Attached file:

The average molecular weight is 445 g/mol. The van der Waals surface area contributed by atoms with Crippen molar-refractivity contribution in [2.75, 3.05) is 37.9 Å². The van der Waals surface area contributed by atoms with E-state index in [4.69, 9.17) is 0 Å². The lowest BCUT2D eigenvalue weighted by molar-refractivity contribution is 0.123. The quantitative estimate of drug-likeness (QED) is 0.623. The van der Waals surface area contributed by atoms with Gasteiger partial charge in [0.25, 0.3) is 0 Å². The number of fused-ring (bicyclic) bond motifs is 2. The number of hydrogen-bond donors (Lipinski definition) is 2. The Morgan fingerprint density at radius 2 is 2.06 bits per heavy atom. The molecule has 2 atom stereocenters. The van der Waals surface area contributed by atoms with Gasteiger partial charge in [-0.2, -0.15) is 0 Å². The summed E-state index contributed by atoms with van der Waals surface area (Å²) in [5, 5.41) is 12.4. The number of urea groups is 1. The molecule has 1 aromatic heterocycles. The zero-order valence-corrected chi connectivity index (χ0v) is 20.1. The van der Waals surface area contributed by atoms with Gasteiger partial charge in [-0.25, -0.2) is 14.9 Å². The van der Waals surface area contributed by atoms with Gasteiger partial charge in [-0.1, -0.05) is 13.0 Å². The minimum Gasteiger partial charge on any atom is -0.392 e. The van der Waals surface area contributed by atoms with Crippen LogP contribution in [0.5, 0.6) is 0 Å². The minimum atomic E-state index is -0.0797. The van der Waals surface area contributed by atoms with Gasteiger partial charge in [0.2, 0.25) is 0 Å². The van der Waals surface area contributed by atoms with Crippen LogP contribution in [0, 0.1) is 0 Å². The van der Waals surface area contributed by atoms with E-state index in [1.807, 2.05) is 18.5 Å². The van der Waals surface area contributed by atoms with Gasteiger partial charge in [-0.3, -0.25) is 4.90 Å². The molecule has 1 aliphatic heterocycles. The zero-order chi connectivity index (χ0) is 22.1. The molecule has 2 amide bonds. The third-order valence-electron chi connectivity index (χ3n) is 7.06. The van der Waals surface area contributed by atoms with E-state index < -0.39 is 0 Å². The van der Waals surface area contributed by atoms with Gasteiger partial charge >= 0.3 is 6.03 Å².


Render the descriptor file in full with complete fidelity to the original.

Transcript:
The average molecular weight is 445 g/mol. The van der Waals surface area contributed by atoms with Crippen molar-refractivity contribution in [2.75, 3.05) is 37.9 Å². The van der Waals surface area contributed by atoms with E-state index in [4.69, 9.17) is 0 Å². The lowest BCUT2D eigenvalue weighted by molar-refractivity contribution is 0.123. The quantitative estimate of drug-likeness (QED) is 0.623. The van der Waals surface area contributed by atoms with Gasteiger partial charge in [0.25, 0.3) is 0 Å². The number of fused-ring (bicyclic) bond motifs is 2. The number of hydrogen-bond donors (Lipinski definition) is 2. The Morgan fingerprint density at radius 2 is 2.06 bits per heavy atom. The molecule has 2 atom stereocenters. The van der Waals surface area contributed by atoms with Gasteiger partial charge in [-0.2, -0.15) is 0 Å². The summed E-state index contributed by atoms with van der Waals surface area (Å²) in [5, 5.41) is 12.4. The number of urea groups is 1. The molecule has 1 aromatic heterocycles. The zero-order valence-corrected chi connectivity index (χ0v) is 20.1. The van der Waals surface area contributed by atoms with Gasteiger partial charge in [-0.25, -0.2) is 14.9 Å². The van der Waals surface area contributed by atoms with Gasteiger partial charge in [-0.1, -0.05) is 13.0 Å². The minimum Gasteiger partial charge on any atom is -0.392 e. The van der Waals surface area contributed by atoms with Crippen LogP contribution in [0.5, 0.6) is 0 Å². The minimum atomic E-state index is -0.0797. The van der Waals surface area contributed by atoms with Gasteiger partial charge in [0.2, 0.25) is 0 Å². The van der Waals surface area contributed by atoms with Crippen LogP contribution in [0, 0.1) is 0 Å². The van der Waals surface area contributed by atoms with E-state index in [1.807, 2.05) is 18.5 Å². The van der Waals surface area contributed by atoms with Gasteiger partial charge in [-0.3, -0.25) is 4.90 Å². The molecule has 1 aliphatic heterocycles. The zero-order chi connectivity index (χ0) is 22.1. The molecule has 2 amide bonds. The third-order valence-electron chi connectivity index (χ3n) is 7.06. The van der Waals surface area contributed by atoms with E-state index < -0.39 is 0 Å². The van der Waals surface area contributed by atoms with Gasteiger partial charge >= 0.3 is 6.03 Å².